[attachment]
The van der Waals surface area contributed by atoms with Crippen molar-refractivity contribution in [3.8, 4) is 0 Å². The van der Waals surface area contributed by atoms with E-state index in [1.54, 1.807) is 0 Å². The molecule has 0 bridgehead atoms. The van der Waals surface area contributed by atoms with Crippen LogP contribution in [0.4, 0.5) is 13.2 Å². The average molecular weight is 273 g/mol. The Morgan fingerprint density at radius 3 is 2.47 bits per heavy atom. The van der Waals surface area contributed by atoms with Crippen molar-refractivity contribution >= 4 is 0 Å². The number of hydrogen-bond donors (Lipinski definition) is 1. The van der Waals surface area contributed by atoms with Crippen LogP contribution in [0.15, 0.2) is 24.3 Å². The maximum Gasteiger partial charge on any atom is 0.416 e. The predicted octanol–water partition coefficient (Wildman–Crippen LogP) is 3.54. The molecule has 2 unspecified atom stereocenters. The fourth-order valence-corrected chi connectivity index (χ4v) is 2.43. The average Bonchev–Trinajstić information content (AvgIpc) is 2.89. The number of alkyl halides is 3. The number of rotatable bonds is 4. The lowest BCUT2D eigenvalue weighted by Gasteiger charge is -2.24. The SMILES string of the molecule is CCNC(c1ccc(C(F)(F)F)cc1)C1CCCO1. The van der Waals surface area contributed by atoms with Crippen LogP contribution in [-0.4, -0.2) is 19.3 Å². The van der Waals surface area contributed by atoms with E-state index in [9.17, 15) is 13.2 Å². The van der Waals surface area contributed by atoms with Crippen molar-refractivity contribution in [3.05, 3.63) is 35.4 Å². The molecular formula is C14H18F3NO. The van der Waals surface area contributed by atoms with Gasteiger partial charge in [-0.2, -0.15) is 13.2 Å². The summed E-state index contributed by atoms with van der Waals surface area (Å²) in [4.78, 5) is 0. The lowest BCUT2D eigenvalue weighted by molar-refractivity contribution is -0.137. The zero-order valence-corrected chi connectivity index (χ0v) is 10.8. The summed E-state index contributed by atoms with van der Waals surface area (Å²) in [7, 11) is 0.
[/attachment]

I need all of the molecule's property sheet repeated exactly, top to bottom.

The van der Waals surface area contributed by atoms with Crippen molar-refractivity contribution in [3.8, 4) is 0 Å². The van der Waals surface area contributed by atoms with E-state index in [1.54, 1.807) is 0 Å². The molecule has 0 bridgehead atoms. The van der Waals surface area contributed by atoms with Crippen LogP contribution in [0.4, 0.5) is 13.2 Å². The average molecular weight is 273 g/mol. The Morgan fingerprint density at radius 3 is 2.47 bits per heavy atom. The van der Waals surface area contributed by atoms with Crippen molar-refractivity contribution >= 4 is 0 Å². The number of hydrogen-bond donors (Lipinski definition) is 1. The van der Waals surface area contributed by atoms with Crippen LogP contribution in [0.15, 0.2) is 24.3 Å². The maximum Gasteiger partial charge on any atom is 0.416 e. The predicted octanol–water partition coefficient (Wildman–Crippen LogP) is 3.54. The molecule has 2 unspecified atom stereocenters. The fourth-order valence-corrected chi connectivity index (χ4v) is 2.43. The average Bonchev–Trinajstić information content (AvgIpc) is 2.89. The number of alkyl halides is 3. The number of rotatable bonds is 4. The lowest BCUT2D eigenvalue weighted by Gasteiger charge is -2.24. The SMILES string of the molecule is CCNC(c1ccc(C(F)(F)F)cc1)C1CCCO1. The van der Waals surface area contributed by atoms with Crippen LogP contribution in [-0.4, -0.2) is 19.3 Å². The van der Waals surface area contributed by atoms with E-state index in [9.17, 15) is 13.2 Å². The van der Waals surface area contributed by atoms with Crippen molar-refractivity contribution in [3.05, 3.63) is 35.4 Å². The molecular formula is C14H18F3NO. The van der Waals surface area contributed by atoms with Gasteiger partial charge in [-0.2, -0.15) is 13.2 Å². The summed E-state index contributed by atoms with van der Waals surface area (Å²) in [4.78, 5) is 0. The lowest BCUT2D eigenvalue weighted by molar-refractivity contribution is -0.137. The zero-order valence-corrected chi connectivity index (χ0v) is 10.8. The summed E-state index contributed by atoms with van der Waals surface area (Å²) in [7, 11) is 0.